Mozilla Under Fire For Appointing Anti-Gay CEO As Prop 8 Donations Surface
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LGBT rights advocates are up in arms over the Mozilla's decision to appoint co-founder Brendan Eich as CEO, after his history of personal donations toward the discriminatory anti-gay California ballot initiative, Proposition 8, re-emerged. Mozilla is a non-profit organization that supports open source software and produces the popular Firefox web browser.
Eich first became embroiled in the controversy in 2012 when it came to light that he donated $1000 to Proposition 8 aimed at banning gay marriage. The measure, backed by the Mormon Church and right-wing anti-gay groups was approved by voters that year but subsequently overturned by the Supreme Court in 2013.
Given the company’s long-standing commitment to support openness and equality, Eich’s recent appointment as CEO came as a slap in the face for the LGBT community and angered Mozilla employees who tweeted that the former Chief Technology Officer should step down as CEO. The Wall Street Journal also reported that three Mozilla board members had resigned in the wake of Eich’s selection.
In response to the controversial appointment, Credo Action started an online petition calling upon Eich to reverse his anti-gay stance, resign or be replaced. Already, it has generated close to 63,000 signatures and offers a stern message:
“Tell Mozilla: Your brand should be identified with openness and equality -- not anti-gay hate…As the representative of a global brand that represents openness and is committed to equality and inclusiveness, Eich should make an unequivocal statement of support for marriage equality. If he cannot, he should resign. And if he will not, the board should fire Eich immediately."
Credo Action says that Mozilla’s decision to endorse Eich with his public history of anti-gay sponsorship is a “forceful gesture” which promotes an advocate of discrimination to the head of a global brand.
“There is not simply a public disagreement about an individual's personal beliefs, but rather a serious crisis involving a powerful global organization and a leader with a history of explicit advocacy to deny gays and lesbians equal rights under law,” the social change organization declared in a press release.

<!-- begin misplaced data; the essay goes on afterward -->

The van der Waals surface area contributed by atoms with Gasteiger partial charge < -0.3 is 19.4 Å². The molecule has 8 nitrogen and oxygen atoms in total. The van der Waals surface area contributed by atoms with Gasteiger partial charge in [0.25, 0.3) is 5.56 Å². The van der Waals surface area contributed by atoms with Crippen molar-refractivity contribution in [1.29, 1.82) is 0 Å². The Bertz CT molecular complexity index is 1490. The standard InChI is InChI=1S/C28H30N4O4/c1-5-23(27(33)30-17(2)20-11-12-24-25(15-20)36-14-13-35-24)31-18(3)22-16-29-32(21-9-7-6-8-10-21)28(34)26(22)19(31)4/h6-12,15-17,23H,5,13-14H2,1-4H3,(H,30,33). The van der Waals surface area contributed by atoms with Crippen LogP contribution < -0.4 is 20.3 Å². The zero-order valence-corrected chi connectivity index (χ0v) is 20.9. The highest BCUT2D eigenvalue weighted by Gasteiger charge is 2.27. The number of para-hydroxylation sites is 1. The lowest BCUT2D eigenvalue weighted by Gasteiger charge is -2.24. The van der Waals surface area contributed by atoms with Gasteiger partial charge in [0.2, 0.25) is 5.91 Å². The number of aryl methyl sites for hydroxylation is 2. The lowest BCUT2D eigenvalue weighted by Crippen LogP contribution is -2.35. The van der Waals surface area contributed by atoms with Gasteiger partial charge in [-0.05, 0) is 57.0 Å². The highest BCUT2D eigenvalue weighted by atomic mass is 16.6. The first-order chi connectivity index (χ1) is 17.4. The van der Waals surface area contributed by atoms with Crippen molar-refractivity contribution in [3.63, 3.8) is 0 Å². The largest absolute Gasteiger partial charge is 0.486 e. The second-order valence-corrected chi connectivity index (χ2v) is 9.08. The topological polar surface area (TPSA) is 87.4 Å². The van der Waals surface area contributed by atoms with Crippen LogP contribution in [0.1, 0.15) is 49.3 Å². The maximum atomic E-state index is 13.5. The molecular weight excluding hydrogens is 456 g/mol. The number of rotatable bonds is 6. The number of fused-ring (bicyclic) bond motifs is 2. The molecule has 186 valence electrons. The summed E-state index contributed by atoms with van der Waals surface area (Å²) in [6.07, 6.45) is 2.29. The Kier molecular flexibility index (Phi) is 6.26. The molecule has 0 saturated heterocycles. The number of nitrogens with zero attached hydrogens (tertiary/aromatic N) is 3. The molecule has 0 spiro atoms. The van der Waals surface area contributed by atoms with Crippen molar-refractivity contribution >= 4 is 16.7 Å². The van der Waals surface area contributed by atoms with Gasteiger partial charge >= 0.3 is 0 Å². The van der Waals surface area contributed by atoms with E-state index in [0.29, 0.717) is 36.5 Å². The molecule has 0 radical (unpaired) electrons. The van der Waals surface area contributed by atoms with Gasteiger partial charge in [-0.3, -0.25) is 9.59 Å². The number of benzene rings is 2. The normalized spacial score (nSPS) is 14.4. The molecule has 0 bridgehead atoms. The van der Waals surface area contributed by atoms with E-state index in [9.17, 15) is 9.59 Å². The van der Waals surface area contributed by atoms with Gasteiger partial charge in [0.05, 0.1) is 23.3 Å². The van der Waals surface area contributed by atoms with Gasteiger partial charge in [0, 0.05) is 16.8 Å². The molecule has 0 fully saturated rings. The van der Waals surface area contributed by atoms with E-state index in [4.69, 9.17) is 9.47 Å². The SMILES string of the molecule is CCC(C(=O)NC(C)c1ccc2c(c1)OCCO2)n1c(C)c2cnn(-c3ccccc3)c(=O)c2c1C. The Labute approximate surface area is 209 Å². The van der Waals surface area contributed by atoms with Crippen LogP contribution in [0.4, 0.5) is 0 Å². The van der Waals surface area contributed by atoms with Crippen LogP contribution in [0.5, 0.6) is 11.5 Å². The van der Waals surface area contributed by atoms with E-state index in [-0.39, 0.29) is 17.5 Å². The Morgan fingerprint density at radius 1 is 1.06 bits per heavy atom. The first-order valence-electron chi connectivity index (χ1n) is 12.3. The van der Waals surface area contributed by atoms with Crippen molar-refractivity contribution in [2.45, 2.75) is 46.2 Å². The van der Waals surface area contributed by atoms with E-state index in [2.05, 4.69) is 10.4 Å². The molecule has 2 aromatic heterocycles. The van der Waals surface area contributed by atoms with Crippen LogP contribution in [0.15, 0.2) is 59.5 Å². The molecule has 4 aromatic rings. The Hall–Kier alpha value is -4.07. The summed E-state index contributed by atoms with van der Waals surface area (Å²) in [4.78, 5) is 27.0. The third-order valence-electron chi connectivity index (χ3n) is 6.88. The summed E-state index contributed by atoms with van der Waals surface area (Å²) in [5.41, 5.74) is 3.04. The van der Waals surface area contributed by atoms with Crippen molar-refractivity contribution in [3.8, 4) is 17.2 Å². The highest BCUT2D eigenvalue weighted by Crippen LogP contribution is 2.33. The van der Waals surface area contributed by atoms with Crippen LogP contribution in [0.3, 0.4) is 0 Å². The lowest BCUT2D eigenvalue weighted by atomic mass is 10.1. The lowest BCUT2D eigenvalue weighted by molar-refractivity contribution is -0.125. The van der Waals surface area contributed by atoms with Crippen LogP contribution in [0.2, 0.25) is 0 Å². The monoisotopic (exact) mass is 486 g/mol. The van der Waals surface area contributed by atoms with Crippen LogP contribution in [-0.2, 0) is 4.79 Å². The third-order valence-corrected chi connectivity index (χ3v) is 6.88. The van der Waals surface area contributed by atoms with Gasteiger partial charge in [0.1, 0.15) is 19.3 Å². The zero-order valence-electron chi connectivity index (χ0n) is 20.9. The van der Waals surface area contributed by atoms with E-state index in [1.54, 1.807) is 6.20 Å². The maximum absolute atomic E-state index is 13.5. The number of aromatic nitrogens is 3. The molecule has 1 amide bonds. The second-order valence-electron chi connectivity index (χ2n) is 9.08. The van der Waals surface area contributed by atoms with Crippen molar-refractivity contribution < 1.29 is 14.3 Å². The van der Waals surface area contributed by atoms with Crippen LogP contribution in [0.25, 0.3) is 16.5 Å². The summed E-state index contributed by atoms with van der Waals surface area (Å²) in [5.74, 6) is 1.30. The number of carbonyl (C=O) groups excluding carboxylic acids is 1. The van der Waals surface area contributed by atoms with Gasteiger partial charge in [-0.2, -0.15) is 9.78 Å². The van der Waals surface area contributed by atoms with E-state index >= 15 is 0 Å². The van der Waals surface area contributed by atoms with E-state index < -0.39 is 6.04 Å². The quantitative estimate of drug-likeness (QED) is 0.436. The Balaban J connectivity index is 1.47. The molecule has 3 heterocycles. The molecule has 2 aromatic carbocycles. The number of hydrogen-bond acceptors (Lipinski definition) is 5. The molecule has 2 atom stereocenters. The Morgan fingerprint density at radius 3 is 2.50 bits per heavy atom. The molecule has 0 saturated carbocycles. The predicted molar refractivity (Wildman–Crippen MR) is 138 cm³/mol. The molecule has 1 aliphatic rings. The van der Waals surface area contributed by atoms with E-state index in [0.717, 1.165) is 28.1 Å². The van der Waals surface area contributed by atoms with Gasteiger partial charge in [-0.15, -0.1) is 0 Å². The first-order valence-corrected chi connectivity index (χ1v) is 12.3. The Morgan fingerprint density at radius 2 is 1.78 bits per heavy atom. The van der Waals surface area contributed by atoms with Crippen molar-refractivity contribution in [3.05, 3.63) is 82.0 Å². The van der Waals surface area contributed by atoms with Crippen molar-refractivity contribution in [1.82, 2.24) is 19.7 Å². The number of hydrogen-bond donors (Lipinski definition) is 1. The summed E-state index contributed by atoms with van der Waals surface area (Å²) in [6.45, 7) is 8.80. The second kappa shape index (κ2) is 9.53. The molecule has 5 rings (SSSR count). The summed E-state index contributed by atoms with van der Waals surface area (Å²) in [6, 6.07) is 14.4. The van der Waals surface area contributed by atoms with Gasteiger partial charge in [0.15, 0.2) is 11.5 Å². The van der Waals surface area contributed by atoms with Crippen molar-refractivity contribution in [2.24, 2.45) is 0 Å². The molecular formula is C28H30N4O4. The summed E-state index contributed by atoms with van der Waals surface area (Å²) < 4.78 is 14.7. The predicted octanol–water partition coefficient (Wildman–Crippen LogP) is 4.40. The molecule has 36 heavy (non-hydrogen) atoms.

Other LGBT supporters, including openly gay Rarebit CEO and Wikipedia Mobile creator Hampton Catlin, have advocated for a boycott of its Firefox browsers. Catlin wrote on his blog that he and his husband would no longer support Mozilla after the appointment, Huff Post reported.
"As a gay couple who were unable to get married in California until recently, we morally cannot support a Foundation that would not only leave someone with hateful views in power, but will give them a promotion and put them in charge of the entire organization. By the very bones in our body, we cannot dare use our creativity, experience, knowledge, and passion to further the career of a man who has to this day not apologized for his support,” Catlin wrote.
Consequently, Eich responded to the criticism on his blog, but did not directly apologize for the donations nor confirm his personal position on gay rights.
“I know there are concerns about my commitment to fostering equality and welcome for LGBT individuals at Mozilla,” he wrote, “I can only ask for your support to have the time to 'show, not tell'; and in the meantime express my sorrow at having caused pain ... I am committed to ensuring that Mozilla is, and will remain, a place that includes and supports everyone, regardless of sexual orientation, gender identity, age, race, ethnicity, economic status, or religion."
Still, Credo Action says Eich’s statement fell short of addressing his anti-gay advocacy efforts and that he must make an explicit public statement in support of marriage equality not just for Mozilla but for all Americans.